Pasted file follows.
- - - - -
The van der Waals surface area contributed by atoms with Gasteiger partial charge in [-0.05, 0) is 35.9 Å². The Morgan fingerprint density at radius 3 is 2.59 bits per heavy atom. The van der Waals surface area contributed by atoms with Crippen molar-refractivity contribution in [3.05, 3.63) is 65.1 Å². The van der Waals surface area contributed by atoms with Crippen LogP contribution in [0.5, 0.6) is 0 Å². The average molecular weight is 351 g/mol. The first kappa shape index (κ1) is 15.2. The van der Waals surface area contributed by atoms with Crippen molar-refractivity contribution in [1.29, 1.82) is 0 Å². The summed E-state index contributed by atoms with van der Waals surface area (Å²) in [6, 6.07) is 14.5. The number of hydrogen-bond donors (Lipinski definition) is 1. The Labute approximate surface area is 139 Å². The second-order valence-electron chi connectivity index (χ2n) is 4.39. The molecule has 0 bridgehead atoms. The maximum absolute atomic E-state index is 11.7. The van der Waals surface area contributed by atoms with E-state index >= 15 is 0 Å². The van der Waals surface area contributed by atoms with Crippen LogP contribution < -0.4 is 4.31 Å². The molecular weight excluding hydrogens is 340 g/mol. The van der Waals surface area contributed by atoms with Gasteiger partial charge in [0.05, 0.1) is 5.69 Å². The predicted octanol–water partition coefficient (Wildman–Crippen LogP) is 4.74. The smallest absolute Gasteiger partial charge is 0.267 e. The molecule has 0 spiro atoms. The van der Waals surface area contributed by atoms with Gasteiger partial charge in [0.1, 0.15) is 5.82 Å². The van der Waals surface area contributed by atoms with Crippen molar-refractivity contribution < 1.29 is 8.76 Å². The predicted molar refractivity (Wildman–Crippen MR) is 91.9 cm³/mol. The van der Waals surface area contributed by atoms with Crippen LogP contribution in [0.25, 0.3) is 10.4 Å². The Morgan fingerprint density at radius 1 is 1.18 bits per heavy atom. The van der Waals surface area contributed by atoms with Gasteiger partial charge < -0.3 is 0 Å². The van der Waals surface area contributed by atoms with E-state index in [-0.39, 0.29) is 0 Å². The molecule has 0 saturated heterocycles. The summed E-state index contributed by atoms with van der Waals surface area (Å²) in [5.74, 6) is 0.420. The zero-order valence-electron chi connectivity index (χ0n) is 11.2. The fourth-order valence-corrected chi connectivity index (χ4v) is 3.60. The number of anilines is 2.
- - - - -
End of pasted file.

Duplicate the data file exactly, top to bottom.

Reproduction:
The van der Waals surface area contributed by atoms with Gasteiger partial charge in [-0.05, 0) is 35.9 Å². The Morgan fingerprint density at radius 3 is 2.59 bits per heavy atom. The van der Waals surface area contributed by atoms with Crippen molar-refractivity contribution in [3.05, 3.63) is 65.1 Å². The van der Waals surface area contributed by atoms with Crippen LogP contribution in [0.5, 0.6) is 0 Å². The average molecular weight is 351 g/mol. The first kappa shape index (κ1) is 15.2. The van der Waals surface area contributed by atoms with Crippen molar-refractivity contribution in [1.29, 1.82) is 0 Å². The summed E-state index contributed by atoms with van der Waals surface area (Å²) in [6, 6.07) is 14.5. The number of hydrogen-bond donors (Lipinski definition) is 1. The Labute approximate surface area is 139 Å². The second-order valence-electron chi connectivity index (χ2n) is 4.39. The molecule has 0 bridgehead atoms. The maximum absolute atomic E-state index is 11.7. The van der Waals surface area contributed by atoms with E-state index >= 15 is 0 Å². The van der Waals surface area contributed by atoms with Crippen LogP contribution < -0.4 is 4.31 Å². The molecular weight excluding hydrogens is 340 g/mol. The van der Waals surface area contributed by atoms with Gasteiger partial charge in [0.05, 0.1) is 5.69 Å². The predicted octanol–water partition coefficient (Wildman–Crippen LogP) is 4.74. The smallest absolute Gasteiger partial charge is 0.267 e. The molecule has 0 spiro atoms. The van der Waals surface area contributed by atoms with Gasteiger partial charge in [0.1, 0.15) is 5.82 Å². The van der Waals surface area contributed by atoms with Crippen molar-refractivity contribution < 1.29 is 8.76 Å². The predicted molar refractivity (Wildman–Crippen MR) is 91.9 cm³/mol. The van der Waals surface area contributed by atoms with Crippen LogP contribution in [0.25, 0.3) is 10.4 Å². The Morgan fingerprint density at radius 1 is 1.18 bits per heavy atom. The van der Waals surface area contributed by atoms with Gasteiger partial charge < -0.3 is 0 Å². The van der Waals surface area contributed by atoms with E-state index in [-0.39, 0.29) is 0 Å². The molecule has 0 saturated heterocycles. The summed E-state index contributed by atoms with van der Waals surface area (Å²) in [5.74, 6) is 0.420. The zero-order valence-electron chi connectivity index (χ0n) is 11.2. The fourth-order valence-corrected chi connectivity index (χ4v) is 3.60. The number of anilines is 2.